The University of Wyoming will hold two days of diversity workshops next month for faculty, staff and students, part of a push by the college and a new administrator to boost the school’s minority population and general inclusivity.
The workshops will be led by Kathy Obear, a consultant with the Alliance for Change, according to a UW press release. Obear was invited by Emily Monago, the university’s newly hired chief diversity officer. Monago was hired in May, two months before the university’s board approved a five-year strategic plan. The blueprint includes a goal of boosting enrollment of “underrepresented students” to 17 percent, up from its recent levels of 13 percent.
Last month, the university announced it had hired its first Native American program adviser, Reinette Redbirb Tendore. She was hired by UW eight months after the school announced the creation of the UW Native American Research and Cultural Center. Her mandate is to recruit and retain native students.
The workshops will begin on Feb. 12 with an early afternoon session for faculty and a workshop for students that night. A staff meeting will be held the next morning and will run into the late afternoon.
The faculty session will include learning “how to create inclusive classrooms and recognized unintended classroom dynamics and microaggressions,” among other things, according to the release. The staff meeting on Feb. 13 will have a similar theme.
Students at the Feb. 12 evening session “will learn how to recognize and interrupt exclusionary dynamics and create greater inclusion.”
“This will be an opportunity for the entire campus community to engage in authentic dialogue about dynamics of inclusion and exclusion on campus,” Monago said in a statement. “President (Laurie) Nichols and I encourage all faculty and staff, as well as interested students, to take advantage of this opportunity to hear from and interact with an expert in the field.”
Monago is working on a strategic plan for diversity, spokesman Chad Baldwin said Monday.
“One of the things she recognizes is a need for more training and opportunities,” he said. The workshops will be the first of a string of similar activities across campus.
The sessions are not mandatory, but registration is required. Baldwin said that, to his knowledge, the university currently has no required diversity-related trainings for staff or students. He said that may change in the future but that he didn’t know of any such plans.
The workshops are sponsored by the “Office of Diversity, Equity and Inclusion; the Office of Academic Affairs; the Division of Student Affairs; and the Department of Athletics,” according to the press release.
Baldwin said the athletics department is involved because a “relatively high number of minority students are athletes.”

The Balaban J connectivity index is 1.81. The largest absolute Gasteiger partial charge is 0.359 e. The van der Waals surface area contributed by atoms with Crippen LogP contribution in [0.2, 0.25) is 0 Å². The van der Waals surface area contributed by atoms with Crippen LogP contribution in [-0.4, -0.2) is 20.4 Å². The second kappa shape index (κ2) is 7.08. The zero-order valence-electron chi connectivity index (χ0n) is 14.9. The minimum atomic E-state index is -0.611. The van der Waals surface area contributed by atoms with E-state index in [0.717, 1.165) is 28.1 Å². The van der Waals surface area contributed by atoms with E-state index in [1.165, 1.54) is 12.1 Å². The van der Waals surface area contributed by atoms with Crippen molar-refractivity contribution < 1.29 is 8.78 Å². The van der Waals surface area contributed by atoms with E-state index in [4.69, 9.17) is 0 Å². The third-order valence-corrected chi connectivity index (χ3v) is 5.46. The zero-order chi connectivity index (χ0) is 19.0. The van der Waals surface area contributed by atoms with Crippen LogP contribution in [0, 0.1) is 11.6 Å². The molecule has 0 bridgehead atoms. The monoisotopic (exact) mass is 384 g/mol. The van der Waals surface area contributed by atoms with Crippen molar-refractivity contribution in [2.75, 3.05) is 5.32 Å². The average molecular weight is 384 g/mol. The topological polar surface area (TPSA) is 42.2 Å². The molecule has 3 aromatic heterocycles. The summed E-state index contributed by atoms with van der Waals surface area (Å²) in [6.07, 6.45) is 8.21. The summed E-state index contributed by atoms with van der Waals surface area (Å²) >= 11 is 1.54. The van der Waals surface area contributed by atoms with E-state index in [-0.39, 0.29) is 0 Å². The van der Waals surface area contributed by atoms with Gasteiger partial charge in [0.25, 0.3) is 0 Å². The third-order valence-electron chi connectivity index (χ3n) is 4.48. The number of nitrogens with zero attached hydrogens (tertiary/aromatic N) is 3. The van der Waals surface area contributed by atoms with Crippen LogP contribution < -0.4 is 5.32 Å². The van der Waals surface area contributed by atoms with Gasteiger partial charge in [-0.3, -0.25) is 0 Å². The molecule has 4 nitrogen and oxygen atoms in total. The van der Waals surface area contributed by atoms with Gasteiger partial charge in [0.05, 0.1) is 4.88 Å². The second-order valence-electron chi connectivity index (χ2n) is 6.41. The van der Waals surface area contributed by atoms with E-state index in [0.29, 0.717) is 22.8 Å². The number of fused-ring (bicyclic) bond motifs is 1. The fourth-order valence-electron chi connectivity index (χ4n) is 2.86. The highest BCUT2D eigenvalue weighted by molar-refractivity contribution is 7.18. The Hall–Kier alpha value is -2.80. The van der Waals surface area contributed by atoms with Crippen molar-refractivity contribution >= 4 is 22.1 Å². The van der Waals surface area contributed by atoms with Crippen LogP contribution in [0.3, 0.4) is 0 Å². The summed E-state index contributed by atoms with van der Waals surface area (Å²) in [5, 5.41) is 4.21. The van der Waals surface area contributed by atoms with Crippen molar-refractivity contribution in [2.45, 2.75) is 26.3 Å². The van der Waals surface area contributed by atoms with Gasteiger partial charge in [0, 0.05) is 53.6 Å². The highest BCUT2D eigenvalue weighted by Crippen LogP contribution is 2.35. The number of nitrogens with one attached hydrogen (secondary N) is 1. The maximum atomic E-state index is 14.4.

The workshops come amid a wider debate across college campuses about how to balance free speech with diversity efforts. Last month, Nichols — who previously said hiring a diversity officer was a priority — told the Star-Tribune that “you can’t pick up anything in the world of higher ed and not read about serious issues around racism.”
The debate reached a fever pitch in the fall of 2015, when protests erupted at the University of Missouri. The school had previously faced racism issues: Five years before the protests, for instance, cotton balls were found on the lawn of the school’s black culture center. Two students were later arrested on suspicion of being involved in the incident and were later sentenced to two years unsupervised probation and 40 hours of community service.
In 2015, students protested around MU’s campus. They called for the school’s chancellor and the statewide UM system’s president to both resign. A student began a hunger strike, and the football team said it would not practice. Eventually, both officials stepped down.
Wyoming’s higher education world has not been immune. In late September, a pair of Native American students at Sheridan College received racist threats. A third had her car windows smashed out. The college’s president later announced a number of changes.
In November, Holocaust denial fliers were posted around UW’s campus. The historically inaccurate notices were posted during the university’s remembrance week for the 6 million Jews killed during Nazi Germany’s 1930s and ‘40s campaign of genocide.
It was not the first anti-Semitic incident at the university, and the perpetrator or perpetrators have yet to be identified. Their relation to UW, if any, has also not been determined.
Baldwin said those incidents were not linked to the decision to hold the workshops and that they were a part of Monago’s efforts. He said there was more of a connection to incidents a few years earlier. Former President Dick McGinity had committed to creating a chief diversity officer after activists at UW walked out of a diversity forum he was holding.
Before that, St. Stephens Indian High School students were detained by UW police on suspicion of shoplifting at the university’s bookstore. They were ultimately not charged.
“There was some discontent expressed by some on campus,” Baldwin said of the issues that occurred near the end of McGinity’s tenure as president. “It ties more to that than things that happened at Sheridan or elsewhere.”